As a primary symbol of those unifying relationships, Navajo sand paintings hold deep spiritual meanings for the tribe, primarily because they reflect the content of the sacred ceremonies used by Navajo medicine men. In this continuing series of interviews with Navajo Baha’i Bitahnii Wayne Wilson, Christopher Buck asks about the deep meanings of the tribe’s belief system and how they relate to the Baha’i teachings.

Q: Greetings, Bitahnii Wayne! Do you know of any sacred Navajo/Diné chants associated with the “Rainbow and Corn Pollen Path” sand painting, which you told me about in our previous two articles?

A: The Blessing Way Ceremony! The “Rainbow and Corn Pollen Path” sand painting was used in the Hail Chant and Ceremony, too. A famous Navajo/Diné Medicine Man, the late Hosteen Klah, explained that there were three other sand paintings similar to the last and final sand painting, which is the one we spoke of.

Q: Yes, I understand that the notable Hosteen Klah (Hastiin Tłʼa, d. 1937) was also known for his weavings of sacred Navajo/Diné sand paintings – created and replicated from chants he knew. He made those weavings in order to preserve the sacred ceremonial chants traditionally recited during the performance of ritually creating each of these sand paintings.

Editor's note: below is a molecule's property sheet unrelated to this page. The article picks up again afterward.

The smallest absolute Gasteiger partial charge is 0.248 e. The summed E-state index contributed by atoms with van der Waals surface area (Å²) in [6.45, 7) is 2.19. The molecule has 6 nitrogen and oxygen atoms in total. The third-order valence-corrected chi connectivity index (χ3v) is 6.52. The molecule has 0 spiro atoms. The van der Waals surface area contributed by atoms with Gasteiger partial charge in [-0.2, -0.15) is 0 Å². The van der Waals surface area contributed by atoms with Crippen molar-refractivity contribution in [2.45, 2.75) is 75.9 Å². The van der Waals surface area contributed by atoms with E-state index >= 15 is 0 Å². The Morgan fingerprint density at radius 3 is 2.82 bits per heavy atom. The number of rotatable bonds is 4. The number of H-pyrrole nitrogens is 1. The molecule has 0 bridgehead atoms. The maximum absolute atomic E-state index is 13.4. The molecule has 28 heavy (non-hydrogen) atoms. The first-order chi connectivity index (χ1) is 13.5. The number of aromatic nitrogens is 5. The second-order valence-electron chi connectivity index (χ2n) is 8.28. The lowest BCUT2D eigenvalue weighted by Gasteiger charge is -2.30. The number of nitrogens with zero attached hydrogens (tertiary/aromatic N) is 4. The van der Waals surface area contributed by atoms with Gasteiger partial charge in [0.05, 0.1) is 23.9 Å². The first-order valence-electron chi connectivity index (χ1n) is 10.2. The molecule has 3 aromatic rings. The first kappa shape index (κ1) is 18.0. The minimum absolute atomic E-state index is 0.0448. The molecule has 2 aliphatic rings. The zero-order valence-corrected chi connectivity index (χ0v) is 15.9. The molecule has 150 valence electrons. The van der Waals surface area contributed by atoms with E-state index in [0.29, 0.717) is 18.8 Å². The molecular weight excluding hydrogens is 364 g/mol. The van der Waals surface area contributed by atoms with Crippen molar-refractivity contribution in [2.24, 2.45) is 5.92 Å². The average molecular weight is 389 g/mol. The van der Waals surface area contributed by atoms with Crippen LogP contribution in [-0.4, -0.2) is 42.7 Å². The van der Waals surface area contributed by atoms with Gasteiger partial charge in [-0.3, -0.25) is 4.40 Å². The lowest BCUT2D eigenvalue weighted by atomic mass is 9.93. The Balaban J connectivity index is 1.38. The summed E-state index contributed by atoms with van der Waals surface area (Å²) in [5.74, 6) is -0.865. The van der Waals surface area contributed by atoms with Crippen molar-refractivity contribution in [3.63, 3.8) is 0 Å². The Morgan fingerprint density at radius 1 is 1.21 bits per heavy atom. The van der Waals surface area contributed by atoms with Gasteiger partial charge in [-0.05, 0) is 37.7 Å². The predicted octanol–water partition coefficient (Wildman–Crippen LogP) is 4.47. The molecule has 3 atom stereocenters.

Although this practice was contrary to the prevailing Navajo tradition of not creating permanent images of sacred sand paintings, Hosteen Klah decided to do so since there were not enough apprentices to whom he could teach his chants and thereby preserve the tribe’s traditions. So, by this ingenious and resourceful means, Hosteen Klah could help keep alive the chants associated with these sand paintings, as a living tradition, and prevent them from being lost. Of course, he did his very best to avoid offending the gods, whose spirits and power would be evoked in these permanent images.